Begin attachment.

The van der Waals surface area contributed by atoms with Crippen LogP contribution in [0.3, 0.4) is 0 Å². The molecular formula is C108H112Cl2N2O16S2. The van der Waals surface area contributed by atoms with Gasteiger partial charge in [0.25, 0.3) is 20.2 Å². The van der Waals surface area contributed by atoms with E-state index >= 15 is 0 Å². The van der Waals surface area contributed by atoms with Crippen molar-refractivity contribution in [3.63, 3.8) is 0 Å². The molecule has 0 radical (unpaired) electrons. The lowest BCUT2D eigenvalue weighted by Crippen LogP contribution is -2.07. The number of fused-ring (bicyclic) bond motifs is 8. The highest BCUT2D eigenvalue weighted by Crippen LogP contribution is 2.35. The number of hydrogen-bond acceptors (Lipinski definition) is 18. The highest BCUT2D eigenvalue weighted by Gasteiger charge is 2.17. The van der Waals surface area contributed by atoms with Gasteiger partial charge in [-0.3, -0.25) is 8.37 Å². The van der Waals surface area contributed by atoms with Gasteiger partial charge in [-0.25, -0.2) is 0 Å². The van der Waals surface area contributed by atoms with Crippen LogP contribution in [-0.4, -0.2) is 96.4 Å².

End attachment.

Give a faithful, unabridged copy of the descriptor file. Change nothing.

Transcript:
The van der Waals surface area contributed by atoms with Crippen LogP contribution in [0.3, 0.4) is 0 Å². The molecular formula is C108H112Cl2N2O16S2. The van der Waals surface area contributed by atoms with Gasteiger partial charge in [0.25, 0.3) is 20.2 Å². The van der Waals surface area contributed by atoms with E-state index >= 15 is 0 Å². The van der Waals surface area contributed by atoms with Crippen molar-refractivity contribution in [3.63, 3.8) is 0 Å². The molecule has 0 radical (unpaired) electrons. The lowest BCUT2D eigenvalue weighted by Crippen LogP contribution is -2.07. The number of fused-ring (bicyclic) bond motifs is 8. The highest BCUT2D eigenvalue weighted by Crippen LogP contribution is 2.35. The number of hydrogen-bond acceptors (Lipinski definition) is 18. The highest BCUT2D eigenvalue weighted by Gasteiger charge is 2.17. The van der Waals surface area contributed by atoms with Gasteiger partial charge in [-0.3, -0.25) is 8.37 Å². The van der Waals surface area contributed by atoms with Gasteiger partial charge in [-0.25, -0.2) is 0 Å². The van der Waals surface area contributed by atoms with Crippen LogP contribution in [-0.4, -0.2) is 96.4 Å².